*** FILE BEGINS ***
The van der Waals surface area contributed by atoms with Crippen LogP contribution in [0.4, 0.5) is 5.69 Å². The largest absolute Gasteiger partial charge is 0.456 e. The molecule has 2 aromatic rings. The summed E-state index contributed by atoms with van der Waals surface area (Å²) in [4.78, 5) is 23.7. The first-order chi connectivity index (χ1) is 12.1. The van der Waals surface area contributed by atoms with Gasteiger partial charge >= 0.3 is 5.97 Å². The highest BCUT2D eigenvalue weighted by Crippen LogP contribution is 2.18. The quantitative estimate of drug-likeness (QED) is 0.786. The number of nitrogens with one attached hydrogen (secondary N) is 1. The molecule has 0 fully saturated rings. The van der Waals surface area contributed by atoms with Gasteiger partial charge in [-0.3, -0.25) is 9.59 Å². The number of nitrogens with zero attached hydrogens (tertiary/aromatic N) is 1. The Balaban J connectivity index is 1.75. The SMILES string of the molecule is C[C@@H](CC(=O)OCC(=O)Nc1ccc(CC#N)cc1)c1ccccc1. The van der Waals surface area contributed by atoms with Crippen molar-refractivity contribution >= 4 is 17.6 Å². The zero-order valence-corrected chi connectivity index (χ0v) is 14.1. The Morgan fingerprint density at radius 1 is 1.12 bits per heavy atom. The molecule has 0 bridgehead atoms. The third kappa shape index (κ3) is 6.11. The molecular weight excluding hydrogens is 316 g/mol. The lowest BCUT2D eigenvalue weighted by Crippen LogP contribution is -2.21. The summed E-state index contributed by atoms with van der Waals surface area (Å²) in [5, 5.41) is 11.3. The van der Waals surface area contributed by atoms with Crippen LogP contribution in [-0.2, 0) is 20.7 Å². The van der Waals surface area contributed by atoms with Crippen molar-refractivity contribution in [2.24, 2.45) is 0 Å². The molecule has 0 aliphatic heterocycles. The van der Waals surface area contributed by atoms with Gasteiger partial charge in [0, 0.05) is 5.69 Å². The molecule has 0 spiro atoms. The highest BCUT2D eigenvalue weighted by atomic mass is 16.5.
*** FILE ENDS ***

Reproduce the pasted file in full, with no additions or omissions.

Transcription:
The van der Waals surface area contributed by atoms with Crippen LogP contribution in [0.4, 0.5) is 5.69 Å². The largest absolute Gasteiger partial charge is 0.456 e. The molecule has 2 aromatic rings. The summed E-state index contributed by atoms with van der Waals surface area (Å²) in [4.78, 5) is 23.7. The first-order chi connectivity index (χ1) is 12.1. The van der Waals surface area contributed by atoms with Gasteiger partial charge >= 0.3 is 5.97 Å². The highest BCUT2D eigenvalue weighted by Crippen LogP contribution is 2.18. The quantitative estimate of drug-likeness (QED) is 0.786. The number of nitrogens with one attached hydrogen (secondary N) is 1. The molecule has 0 fully saturated rings. The van der Waals surface area contributed by atoms with Gasteiger partial charge in [-0.3, -0.25) is 9.59 Å². The number of nitrogens with zero attached hydrogens (tertiary/aromatic N) is 1. The Balaban J connectivity index is 1.75. The SMILES string of the molecule is C[C@@H](CC(=O)OCC(=O)Nc1ccc(CC#N)cc1)c1ccccc1. The van der Waals surface area contributed by atoms with Crippen molar-refractivity contribution >= 4 is 17.6 Å². The zero-order valence-corrected chi connectivity index (χ0v) is 14.1. The Morgan fingerprint density at radius 1 is 1.12 bits per heavy atom. The molecule has 0 bridgehead atoms. The third kappa shape index (κ3) is 6.11. The molecular weight excluding hydrogens is 316 g/mol. The lowest BCUT2D eigenvalue weighted by Crippen LogP contribution is -2.21. The summed E-state index contributed by atoms with van der Waals surface area (Å²) in [5, 5.41) is 11.3. The van der Waals surface area contributed by atoms with Crippen LogP contribution in [-0.2, 0) is 20.7 Å². The van der Waals surface area contributed by atoms with Crippen molar-refractivity contribution in [2.24, 2.45) is 0 Å². The molecule has 0 aliphatic heterocycles. The van der Waals surface area contributed by atoms with Gasteiger partial charge in [0, 0.05) is 5.69 Å². The molecule has 0 spiro atoms. The highest BCUT2D eigenvalue weighted by atomic mass is 16.5.